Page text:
By Ali Shaw,

Why should I read it?

1 author picked The Trees as one of their favorite books, and they share why you should read it.

What is this book about?

There came an elastic aftershock of creaks and groans and then, softly softly, a chinking shower of rubbled cement. Leaves calmed and trunks stood serene. Where, not a minute before, there had been a suburb, there was now only woodland standing amid ruins...

There is no warning. No chance to prepare.

They arrive in the night: thundering up through the ground, transforming streets and towns into shadowy forest. Buildings are destroyed. Broken bodies, still wrapped in tattered bed linen, hang among the twitching leaves.

Adrien Thomas has never been much of a hero. But when he realises that no help…

Book cover of Tom's Midnight Garden

LL Rose Why did I love this book?

This sweet portal fantasy explores the tender terrain of the human heart. During an outbreak, Tom is sent to live with his aunt and uncle—in a big house with no playmates and no garden. Lonely and pining, Tom stumbles into an earlier time, when the house had massive, glorious gardens, and a child his own age. He’s a kind of ghost there, but he and Hatty are real to each other... until time and growing up begins to rob them of what they had, and brings their two worlds together in a bittersweet, joyful-and-tearful ending. I first read the book as an adult, but wished I’d discovered it as a child, when it would have forever emblazoned my heart the way childhood magic does.

By Philippa Pearce, Jaime Zollars (illustrator),

Why should I read it?

5 authors picked Tom's Midnight Garden as one of their favorite books, and they share why you should read it. This book is for kids age 8, 9, 10, and 11.

What is this book about?

Winner of the Carnegie Medal

From beloved author Philippa Pearce, this sixtieth-anniversary edition is the perfect way to share this transcendent story of friendship with a new generation of readers. Philip Pullman, bestselling author of the His Dark Materials trilogy, called Tom's Midnight Garden "A perfect book."

When Tom's brother gets sick, he's shipped off to spend what he's sure will be a boring summer with his aunt and uncle in the country. But then Tom hears the old grandfather clock in the hall chime thirteen times, and he's transported back to an old garden where he meets a young,…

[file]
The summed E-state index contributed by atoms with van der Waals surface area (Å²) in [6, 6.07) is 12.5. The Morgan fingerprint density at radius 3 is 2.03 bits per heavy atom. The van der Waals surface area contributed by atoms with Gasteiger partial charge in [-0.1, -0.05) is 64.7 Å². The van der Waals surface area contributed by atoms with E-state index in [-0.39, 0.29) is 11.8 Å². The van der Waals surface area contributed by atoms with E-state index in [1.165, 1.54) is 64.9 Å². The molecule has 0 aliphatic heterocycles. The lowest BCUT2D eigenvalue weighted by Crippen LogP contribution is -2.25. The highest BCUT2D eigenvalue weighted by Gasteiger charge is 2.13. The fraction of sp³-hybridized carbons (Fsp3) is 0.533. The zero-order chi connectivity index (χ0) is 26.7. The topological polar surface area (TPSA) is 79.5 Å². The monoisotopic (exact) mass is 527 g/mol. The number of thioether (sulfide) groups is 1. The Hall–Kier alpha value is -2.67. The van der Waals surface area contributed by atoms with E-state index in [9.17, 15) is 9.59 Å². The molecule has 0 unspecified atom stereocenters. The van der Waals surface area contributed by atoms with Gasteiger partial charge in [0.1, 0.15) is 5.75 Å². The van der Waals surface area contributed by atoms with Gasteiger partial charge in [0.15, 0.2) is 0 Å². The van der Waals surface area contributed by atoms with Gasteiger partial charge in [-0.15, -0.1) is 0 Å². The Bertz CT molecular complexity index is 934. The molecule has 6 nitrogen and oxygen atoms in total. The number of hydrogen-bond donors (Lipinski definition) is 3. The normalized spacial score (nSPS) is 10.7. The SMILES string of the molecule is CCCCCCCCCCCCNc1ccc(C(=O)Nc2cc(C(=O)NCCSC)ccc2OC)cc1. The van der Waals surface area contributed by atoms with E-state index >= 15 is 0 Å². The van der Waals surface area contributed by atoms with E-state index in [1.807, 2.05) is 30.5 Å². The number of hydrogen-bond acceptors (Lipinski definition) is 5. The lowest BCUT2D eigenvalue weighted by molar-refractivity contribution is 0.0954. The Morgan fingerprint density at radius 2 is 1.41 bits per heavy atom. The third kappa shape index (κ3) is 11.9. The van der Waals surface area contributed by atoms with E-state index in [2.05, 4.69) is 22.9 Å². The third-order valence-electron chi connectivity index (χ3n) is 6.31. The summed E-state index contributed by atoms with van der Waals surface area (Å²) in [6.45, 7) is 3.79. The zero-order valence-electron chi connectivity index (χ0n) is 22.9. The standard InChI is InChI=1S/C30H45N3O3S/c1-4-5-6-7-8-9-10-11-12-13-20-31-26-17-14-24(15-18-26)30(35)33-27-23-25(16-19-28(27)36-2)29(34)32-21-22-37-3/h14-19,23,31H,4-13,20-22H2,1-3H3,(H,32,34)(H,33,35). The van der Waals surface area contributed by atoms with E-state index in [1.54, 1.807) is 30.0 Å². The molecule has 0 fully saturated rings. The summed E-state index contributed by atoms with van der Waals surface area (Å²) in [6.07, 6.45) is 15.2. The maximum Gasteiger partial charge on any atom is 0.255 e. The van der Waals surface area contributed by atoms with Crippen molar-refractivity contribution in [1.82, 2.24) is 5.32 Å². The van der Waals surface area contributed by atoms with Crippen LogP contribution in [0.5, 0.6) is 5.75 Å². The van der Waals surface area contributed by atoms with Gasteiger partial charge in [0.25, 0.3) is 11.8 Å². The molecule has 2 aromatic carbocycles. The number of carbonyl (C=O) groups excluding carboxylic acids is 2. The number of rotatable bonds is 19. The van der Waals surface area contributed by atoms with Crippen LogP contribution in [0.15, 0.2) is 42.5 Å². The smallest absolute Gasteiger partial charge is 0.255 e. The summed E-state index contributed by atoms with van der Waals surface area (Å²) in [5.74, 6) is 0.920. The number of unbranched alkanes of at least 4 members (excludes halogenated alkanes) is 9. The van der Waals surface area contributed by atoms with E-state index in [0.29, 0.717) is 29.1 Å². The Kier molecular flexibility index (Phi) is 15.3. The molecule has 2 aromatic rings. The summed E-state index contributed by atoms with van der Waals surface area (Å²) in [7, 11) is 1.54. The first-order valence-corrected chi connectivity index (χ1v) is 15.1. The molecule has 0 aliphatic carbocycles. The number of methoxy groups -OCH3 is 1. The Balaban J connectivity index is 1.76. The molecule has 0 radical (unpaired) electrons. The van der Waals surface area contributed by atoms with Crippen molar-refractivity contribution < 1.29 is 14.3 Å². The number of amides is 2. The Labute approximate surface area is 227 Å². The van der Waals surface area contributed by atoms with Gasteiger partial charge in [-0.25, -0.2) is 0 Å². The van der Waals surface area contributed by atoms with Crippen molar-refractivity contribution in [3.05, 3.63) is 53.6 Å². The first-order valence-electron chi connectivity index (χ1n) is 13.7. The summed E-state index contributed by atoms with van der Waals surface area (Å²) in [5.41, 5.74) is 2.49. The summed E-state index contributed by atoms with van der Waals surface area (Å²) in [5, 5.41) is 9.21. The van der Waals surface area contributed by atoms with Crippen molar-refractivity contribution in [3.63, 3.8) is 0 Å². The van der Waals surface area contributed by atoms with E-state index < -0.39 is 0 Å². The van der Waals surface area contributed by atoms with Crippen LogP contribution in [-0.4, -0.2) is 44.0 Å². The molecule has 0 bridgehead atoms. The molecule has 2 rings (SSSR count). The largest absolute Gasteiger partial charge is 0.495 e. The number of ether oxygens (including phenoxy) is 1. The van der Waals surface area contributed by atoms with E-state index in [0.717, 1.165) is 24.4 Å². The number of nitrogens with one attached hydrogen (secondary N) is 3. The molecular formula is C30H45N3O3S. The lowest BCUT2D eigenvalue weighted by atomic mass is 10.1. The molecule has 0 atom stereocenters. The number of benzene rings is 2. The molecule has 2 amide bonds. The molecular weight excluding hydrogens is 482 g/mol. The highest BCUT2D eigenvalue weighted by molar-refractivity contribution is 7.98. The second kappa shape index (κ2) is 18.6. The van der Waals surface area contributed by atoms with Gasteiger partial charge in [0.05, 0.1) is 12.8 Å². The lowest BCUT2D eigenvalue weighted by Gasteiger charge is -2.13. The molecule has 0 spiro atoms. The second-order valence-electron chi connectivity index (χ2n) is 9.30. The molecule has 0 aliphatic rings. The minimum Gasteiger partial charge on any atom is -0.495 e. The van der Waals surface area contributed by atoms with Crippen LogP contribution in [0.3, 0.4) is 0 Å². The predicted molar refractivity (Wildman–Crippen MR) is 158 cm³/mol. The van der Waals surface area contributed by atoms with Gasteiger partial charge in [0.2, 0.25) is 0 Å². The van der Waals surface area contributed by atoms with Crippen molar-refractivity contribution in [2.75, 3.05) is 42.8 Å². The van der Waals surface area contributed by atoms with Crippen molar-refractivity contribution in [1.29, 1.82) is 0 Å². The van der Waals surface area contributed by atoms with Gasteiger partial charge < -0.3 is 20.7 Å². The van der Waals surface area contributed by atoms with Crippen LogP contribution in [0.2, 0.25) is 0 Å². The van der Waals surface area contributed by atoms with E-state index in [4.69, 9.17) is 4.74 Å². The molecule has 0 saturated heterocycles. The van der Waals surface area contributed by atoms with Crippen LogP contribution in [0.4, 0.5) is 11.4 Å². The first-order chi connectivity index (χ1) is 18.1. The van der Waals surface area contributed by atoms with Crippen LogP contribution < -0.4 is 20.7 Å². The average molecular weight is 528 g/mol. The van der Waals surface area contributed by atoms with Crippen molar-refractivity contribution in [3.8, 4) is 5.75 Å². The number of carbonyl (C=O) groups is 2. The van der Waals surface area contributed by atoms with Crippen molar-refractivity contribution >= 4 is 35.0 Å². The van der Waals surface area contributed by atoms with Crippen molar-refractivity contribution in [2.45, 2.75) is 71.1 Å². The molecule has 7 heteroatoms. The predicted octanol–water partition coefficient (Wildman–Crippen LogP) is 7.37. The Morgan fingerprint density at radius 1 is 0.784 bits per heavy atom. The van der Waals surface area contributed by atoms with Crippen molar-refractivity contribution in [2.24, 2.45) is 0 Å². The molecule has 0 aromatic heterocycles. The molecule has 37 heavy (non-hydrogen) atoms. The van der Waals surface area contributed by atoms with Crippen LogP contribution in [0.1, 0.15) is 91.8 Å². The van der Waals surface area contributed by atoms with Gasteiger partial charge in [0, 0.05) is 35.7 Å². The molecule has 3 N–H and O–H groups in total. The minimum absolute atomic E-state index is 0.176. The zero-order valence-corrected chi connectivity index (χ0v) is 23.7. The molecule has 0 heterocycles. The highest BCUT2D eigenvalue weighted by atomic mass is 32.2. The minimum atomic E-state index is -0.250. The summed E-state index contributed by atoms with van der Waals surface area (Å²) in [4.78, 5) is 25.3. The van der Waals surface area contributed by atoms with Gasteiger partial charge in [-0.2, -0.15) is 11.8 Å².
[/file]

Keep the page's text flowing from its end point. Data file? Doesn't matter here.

Book cover of His Dark Materials

LL Rose Why did I love this book?

Like so many others, my imagination was ignited by these books. Pullman created a solid world, so like our own in past times that it evokes wistful nostalgia, but so unique that it awakens an awed wonder. I adored the steampunk setting and all the time spent in academic environs. At the centre of it is a scrappy, young heroine who, for all her flaws, we fall in love with, and we enter wholeheartedly into her troubled journey. If that weren’t enough, the books explore deep, philosophical issues of relationships, power structures, and the very nature of being. When you finish the trilogy, you wake, as if from a dream... which you wish would never end.

By Philip Pullman,

Why should I read it?

9 authors picked His Dark Materials as one of their favorite books, and they share why you should read it. This book is for kids age 10, 11, 12, and 13.

What is this book about?

Now a major critically acclaimed BBC series

This special collection features all three titles in the award-winning trilogy: Northern Lights, The Subtle Knife and The Amber Spyglass.

Northern Lights
Lyra Belacqua lives half-wild and carefree among the scholars of Jordan College, with her daemon familiar always by her side. But the arrival of her fearsome uncle, Lord Asriel, draws her to the heart of a terrible struggle - a struggle born of Gobblers and stolen children, witch clans and armoured bears.